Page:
The Democratic-controlled House on Tuesday approved a $1.4 trillion federal spending bill to avoid a government shutdown that includes funding for President Trump's border wall, strips ObamaCare taxes, raises the minimum age for buying tobacco products and gives Democrats increases for a variety of other domestic programs.
The House – as it prepares to vote on articles of impeachment against President Trump – approved all 12 spending bills. They now go to the Senate to sync up later this week.
“I am proud that we were able to come together, negotiate our differences, and reach a bipartisan agreement that makes investments to strengthen our nation and give every American a better chance at a better life,” said New York Democratic Rep. Nita Lowey, the chairwoman of the House Appropriations Committee.
The deadline to fund the government is Dec 20. These bills would fund the government for the rest of fiscal 2020, through Sept 30.
The hard-fought legislation also funds a record Pentagon budget and is serving as a must-pass legislative locomotive to tow an unusually large haul of unrelated provisions into law, including an expensive repeal of Obama-era taxes on high-cost health plans, help for retired coal miners, and an increase from 18 to 21 for the nationwide legal age to buy tobacco products.
The White House said Tuesday that Trump will sign the measure.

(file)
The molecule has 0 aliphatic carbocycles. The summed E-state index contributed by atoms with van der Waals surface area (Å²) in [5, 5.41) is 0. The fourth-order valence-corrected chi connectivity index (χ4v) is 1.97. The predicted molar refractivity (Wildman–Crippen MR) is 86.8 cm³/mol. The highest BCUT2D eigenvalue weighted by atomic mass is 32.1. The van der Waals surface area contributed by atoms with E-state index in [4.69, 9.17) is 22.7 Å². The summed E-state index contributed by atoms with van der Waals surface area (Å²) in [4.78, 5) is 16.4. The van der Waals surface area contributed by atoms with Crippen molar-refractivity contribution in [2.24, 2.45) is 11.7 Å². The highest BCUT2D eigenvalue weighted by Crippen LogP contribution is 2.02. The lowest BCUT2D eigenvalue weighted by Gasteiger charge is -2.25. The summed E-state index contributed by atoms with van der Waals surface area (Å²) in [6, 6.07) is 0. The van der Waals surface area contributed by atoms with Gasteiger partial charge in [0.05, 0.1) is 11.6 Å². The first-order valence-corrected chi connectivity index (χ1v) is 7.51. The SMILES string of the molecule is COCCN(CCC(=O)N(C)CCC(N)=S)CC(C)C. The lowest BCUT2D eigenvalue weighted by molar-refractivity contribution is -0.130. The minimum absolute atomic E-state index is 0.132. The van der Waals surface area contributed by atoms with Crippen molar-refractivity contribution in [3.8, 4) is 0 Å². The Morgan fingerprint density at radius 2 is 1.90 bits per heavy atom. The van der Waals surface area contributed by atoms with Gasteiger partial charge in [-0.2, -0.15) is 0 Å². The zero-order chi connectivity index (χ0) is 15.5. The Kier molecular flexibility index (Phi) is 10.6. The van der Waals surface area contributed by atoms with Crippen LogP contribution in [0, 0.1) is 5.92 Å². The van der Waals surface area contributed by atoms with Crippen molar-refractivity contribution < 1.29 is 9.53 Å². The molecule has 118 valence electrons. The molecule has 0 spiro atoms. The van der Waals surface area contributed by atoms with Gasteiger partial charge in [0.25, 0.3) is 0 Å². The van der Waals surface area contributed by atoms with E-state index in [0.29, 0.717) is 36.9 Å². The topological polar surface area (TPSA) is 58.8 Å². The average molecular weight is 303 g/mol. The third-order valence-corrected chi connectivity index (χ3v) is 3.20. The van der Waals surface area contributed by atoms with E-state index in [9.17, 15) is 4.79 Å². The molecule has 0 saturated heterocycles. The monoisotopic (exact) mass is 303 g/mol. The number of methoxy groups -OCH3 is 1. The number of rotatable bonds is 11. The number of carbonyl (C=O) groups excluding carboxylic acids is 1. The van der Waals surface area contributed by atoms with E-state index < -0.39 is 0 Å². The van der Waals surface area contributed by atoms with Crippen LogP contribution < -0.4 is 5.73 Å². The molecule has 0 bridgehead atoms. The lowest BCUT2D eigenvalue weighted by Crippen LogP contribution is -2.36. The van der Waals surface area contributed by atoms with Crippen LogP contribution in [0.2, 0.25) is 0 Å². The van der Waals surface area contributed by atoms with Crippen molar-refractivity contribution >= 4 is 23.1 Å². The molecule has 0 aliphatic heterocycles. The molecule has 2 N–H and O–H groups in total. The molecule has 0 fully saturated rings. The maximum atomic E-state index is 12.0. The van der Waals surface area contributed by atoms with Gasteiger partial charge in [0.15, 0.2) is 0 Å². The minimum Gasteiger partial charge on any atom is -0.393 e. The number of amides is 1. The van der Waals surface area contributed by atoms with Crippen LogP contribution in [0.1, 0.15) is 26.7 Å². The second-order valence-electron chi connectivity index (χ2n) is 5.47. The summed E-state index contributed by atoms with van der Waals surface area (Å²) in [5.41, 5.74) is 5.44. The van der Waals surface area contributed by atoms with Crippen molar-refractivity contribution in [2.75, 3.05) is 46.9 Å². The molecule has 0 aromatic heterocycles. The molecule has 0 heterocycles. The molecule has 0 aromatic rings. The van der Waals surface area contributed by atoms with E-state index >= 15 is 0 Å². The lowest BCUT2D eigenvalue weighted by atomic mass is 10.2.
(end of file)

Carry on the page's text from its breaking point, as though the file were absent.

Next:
"The president is poised to sign it and to keep the government open," said top White House adviser Kellyanne Conway.
The roster of add-ons grew over the weekend to include permanent repeal of a tax on high-cost "Cadillac" health insurance benefits and a hard-won provision to finance health care and pension benefits for about 100,000 retired union coal miners threatened by the insolvency of their pension fund. A tax on medical devices and health insurance plans would also be repealed permanently.
The deficit tab for the package grew as well with the addition of $428 billion in tax cuts over 10 years to repeal the three so-called ObamaCare taxes.
The legislation is laced with provisions reflecting divided power in Washington. Republicans maintained the status quo on several abortion-related battles and on funding for Trump's border wall. Democrats controlling the House succeeded in winning a 3.1 percent raise for federal civilian employees and the first installment of funding on gun violence research after more than two decades of gun lobby opposition.
Meanwhile on Tuesday, the Democrat-led House Rules Committee on Tuesday dove into a marathon session to prepare the ground rules for what is likely to be a furious showdown vote on the House floor to adopt articles of impeachment against Trump.
The panel’s meeting lays the procedural groundwork for the House debate on Wednesday, outlining the timetable and other factors for the historic and divisive moment in Washington.
Fox News’ Chad Pergram and Adam Shaw and The Associated Press contributed to this report.